Financial Definition of NIC
What It Is
How It Works
The formula for net interest cost is:
Net Interest Cost = (Total Interest Payments + Discount - Premium) / Number of Bond-Year Dollars
The "number of bond-year dollars" equals the sum of the product of each year's maturity value and the number of years to its maturity.
For example, let's assume Company XYZ wants to calculate the NIC on its most recent bond issue. If the total interest payments on the debt total $4,000,000, the premium was $250,000, and the number of bond-year dollars is $100,000,000, then using the formula above, the NIC is:
NIC = ($4,000,000 - $250,000) / $100,000,000 = .0375 or 3.75%
NIC is expressed as a percentage. Note that net interest cost does not incorporate the time value of money. To take the time value of money into account, you need to use the "true interest cost" method, also called the "present worth" method.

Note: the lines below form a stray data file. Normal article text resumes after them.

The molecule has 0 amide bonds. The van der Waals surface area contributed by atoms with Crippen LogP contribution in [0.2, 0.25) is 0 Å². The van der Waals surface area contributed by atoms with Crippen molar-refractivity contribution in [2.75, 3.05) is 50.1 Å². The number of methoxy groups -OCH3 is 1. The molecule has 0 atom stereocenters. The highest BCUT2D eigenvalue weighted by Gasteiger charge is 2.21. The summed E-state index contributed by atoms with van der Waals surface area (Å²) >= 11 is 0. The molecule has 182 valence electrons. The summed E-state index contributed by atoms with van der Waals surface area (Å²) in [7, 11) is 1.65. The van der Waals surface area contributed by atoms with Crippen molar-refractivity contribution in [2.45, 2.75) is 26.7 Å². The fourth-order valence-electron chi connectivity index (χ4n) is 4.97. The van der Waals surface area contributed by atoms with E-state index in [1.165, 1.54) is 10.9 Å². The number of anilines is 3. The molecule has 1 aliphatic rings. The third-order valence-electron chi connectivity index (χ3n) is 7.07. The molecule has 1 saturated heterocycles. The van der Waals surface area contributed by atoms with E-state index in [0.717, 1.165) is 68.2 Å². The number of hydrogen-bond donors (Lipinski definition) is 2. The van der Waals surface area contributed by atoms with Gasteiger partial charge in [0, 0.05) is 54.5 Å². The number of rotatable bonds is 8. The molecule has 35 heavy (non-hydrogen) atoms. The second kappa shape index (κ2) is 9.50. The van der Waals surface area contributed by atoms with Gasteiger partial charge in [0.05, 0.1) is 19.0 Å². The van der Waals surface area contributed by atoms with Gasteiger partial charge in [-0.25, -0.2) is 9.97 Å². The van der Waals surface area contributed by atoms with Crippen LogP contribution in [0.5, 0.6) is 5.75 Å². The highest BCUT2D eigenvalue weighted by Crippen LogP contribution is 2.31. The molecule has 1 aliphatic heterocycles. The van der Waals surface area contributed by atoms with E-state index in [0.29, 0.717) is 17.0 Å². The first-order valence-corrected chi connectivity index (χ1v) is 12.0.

Why It Matters
When companies issue bonds, they usually sell the bonds to a syndicate of underwriters, who in turn sell the bonds to the public. Thus, companies shop around for the best price from underwriters -- that is, the one that produces the least interest cost over the life of the loan. NIC is used as one way to compare bids from the underwriters. But it's not the only way. Because NIC doesn't incorporate the time value of money, other measures can provide useful information about the quality of an underwriter's bid.
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